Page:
OVERVIEW: Founded by the late conservative billionaire philanthropist Richard Mellon Scaife, the Sarah Scaife Foundation has funded a number of think tanks and public policy organizations. While much of the foundation's grantmaking funds free-market think tanks and policy institutes, its higher education grantmaking often supports policy-related scholarship and research.
IP TAKE: The foundation maintains a bare-bones site, which restricts information about its grantmaking strategies and concerns. However, it accepts LOIs. Scaife boasts hundreds of millions of dollars in assets, which are expected to grow significantly as a result of organizational restructuring.
PROFILE: The Sarah Scaife Foundation is one of several philanthropic vehicles associated with the late Richard Mellon Scaife. Its adopted its present name in 1974, and focuses on conservative policy issues. According to its website, the foundation’s grants are “primarily directed toward public policy programs that address major domestic and international issues” with “no geographical restrictions.”
The foundation’s higher education grantmaking is broad and largely undefined. However, its conservative grantmaking often benefits higher education work in public policy, law, and economics research. The Scaife Foundation's annual list of grantees includes a long list of public policy outfits, including the American Enterprise Institute, the American Foreign Policy Council, the Claremont Institute for the Study of StatesmanshCarnegie Mellon University (toward public policy studies), the Missouri State University Foundation (toward the school's Department of Defense and Strategic Studies), Princeton University's James Madison Program in American Ideals and Institutions, Tufts University's Fletcher School of Law and Diplomacy, the University of Chicago's Coase-Sandor Institute for Law and Economics, and the Mercatus Center at George Mason University. On a smaller scale, Scaife has also funded the University of Kentucky's Albert B. Chandler Hospital Auditorium, and Scaife’s alma mater, the University of Pittsburgh.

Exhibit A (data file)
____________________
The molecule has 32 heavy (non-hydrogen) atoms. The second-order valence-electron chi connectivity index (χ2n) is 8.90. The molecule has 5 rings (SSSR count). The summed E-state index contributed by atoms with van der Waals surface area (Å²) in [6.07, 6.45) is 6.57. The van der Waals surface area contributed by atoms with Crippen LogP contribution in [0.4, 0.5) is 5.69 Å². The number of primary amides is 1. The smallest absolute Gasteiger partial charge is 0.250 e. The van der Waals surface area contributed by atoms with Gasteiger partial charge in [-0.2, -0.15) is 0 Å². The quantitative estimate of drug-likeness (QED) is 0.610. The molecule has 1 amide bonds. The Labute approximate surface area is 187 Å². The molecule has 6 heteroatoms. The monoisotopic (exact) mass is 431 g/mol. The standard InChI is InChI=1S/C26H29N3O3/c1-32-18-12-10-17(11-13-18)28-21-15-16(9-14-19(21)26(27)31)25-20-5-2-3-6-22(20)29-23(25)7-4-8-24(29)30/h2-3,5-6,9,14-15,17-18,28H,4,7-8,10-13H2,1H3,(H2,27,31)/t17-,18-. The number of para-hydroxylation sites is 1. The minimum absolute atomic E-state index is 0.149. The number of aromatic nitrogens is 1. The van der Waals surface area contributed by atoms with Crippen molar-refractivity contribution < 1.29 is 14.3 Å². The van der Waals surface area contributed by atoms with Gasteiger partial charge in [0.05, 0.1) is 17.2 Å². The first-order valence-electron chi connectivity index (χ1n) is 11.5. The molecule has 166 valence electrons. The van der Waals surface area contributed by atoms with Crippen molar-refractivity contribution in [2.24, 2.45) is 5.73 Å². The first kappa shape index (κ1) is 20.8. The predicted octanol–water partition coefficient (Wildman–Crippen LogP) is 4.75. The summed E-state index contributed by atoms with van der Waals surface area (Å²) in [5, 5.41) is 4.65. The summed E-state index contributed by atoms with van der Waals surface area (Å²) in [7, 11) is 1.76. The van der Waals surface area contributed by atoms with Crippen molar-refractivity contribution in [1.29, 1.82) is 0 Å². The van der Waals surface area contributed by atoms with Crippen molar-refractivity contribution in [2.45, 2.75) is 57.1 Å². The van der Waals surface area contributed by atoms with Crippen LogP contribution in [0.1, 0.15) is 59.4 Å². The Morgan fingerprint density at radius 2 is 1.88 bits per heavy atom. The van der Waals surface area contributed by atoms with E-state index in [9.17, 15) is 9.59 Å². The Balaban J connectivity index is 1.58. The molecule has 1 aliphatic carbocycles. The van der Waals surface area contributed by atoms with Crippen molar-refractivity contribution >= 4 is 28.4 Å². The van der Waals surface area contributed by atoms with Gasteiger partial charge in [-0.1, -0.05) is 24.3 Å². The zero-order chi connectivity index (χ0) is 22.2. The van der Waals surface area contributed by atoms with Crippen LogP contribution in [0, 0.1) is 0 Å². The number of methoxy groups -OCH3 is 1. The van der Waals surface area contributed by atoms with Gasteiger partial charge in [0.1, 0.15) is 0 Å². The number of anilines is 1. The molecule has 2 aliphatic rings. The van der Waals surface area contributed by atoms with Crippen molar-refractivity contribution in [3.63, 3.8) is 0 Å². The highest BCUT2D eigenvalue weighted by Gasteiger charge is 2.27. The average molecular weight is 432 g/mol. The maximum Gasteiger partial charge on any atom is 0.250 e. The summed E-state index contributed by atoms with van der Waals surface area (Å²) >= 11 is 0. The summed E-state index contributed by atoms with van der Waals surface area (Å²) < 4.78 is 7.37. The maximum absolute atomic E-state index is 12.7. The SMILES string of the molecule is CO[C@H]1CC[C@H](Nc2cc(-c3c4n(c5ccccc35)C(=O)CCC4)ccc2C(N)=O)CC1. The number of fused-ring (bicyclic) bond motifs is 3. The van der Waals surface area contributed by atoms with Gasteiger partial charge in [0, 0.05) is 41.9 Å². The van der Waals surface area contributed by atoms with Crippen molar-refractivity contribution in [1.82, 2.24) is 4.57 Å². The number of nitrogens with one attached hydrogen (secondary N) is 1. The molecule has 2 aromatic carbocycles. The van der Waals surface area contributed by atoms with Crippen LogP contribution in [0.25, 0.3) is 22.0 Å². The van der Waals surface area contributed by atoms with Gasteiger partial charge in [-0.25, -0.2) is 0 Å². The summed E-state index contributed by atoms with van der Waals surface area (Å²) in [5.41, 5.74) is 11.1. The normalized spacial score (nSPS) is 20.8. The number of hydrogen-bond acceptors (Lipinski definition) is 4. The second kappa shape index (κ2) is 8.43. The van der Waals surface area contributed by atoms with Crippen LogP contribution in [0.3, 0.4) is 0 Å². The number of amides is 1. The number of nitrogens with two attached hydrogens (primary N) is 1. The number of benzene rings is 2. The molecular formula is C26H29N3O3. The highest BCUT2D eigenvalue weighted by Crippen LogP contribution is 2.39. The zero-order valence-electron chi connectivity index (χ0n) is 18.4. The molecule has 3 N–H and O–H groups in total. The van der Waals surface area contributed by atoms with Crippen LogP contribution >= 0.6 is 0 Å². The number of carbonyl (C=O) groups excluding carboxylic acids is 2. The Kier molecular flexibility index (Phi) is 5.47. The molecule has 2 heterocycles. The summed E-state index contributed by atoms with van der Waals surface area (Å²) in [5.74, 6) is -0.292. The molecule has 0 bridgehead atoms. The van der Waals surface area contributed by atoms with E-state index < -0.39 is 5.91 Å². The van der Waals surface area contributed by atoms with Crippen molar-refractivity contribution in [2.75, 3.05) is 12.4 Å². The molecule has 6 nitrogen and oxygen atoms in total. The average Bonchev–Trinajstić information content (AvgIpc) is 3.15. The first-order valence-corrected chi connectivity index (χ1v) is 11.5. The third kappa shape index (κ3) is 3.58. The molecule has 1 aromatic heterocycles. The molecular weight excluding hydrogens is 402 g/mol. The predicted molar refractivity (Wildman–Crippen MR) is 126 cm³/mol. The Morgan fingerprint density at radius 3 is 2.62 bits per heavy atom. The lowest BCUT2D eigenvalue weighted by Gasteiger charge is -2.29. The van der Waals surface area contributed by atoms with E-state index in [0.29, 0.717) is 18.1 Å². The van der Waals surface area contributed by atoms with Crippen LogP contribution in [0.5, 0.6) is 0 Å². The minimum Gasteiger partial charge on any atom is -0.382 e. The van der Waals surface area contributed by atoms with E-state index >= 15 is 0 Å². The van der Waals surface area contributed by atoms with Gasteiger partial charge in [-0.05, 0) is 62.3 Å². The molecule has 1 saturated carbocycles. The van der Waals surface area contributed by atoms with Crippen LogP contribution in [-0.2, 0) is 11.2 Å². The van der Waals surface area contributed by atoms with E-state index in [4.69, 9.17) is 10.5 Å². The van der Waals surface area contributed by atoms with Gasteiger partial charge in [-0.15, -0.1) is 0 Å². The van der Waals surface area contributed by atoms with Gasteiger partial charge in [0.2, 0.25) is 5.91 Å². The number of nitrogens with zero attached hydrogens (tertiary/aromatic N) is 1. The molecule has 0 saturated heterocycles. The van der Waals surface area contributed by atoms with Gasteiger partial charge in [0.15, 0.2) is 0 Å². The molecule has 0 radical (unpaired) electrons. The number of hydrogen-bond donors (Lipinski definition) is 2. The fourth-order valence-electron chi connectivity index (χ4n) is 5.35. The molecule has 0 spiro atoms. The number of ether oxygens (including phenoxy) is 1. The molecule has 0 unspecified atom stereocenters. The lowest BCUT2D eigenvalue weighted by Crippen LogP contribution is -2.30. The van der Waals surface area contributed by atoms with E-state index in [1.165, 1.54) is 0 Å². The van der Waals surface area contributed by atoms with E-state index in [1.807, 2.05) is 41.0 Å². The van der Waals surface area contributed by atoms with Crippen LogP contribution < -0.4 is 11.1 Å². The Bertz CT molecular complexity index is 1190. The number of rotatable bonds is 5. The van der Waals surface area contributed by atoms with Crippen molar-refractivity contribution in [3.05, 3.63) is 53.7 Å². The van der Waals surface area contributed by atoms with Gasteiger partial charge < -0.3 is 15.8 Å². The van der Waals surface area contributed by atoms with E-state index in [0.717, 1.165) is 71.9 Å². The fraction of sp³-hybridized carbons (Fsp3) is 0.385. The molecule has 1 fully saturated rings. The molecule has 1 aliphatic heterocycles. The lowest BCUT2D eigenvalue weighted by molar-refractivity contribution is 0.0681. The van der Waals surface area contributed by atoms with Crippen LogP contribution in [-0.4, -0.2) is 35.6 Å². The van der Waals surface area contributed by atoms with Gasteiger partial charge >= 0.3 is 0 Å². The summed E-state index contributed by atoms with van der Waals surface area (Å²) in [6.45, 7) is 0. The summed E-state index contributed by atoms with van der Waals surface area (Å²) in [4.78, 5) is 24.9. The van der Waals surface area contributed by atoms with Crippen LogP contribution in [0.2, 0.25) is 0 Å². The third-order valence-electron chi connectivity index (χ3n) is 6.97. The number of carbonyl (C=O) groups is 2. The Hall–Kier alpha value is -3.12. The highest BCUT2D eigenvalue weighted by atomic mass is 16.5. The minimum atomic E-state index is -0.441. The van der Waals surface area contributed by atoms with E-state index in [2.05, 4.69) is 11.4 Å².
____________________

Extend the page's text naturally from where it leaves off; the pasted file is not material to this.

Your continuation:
Grants typically range from $100,000 to $500,000. The foundation accepts proposals year round, but meets only four times a year to discuss them. Interested grantseekers should peruse the foundation’s annual reports to see if they fit in with its typical recipients.
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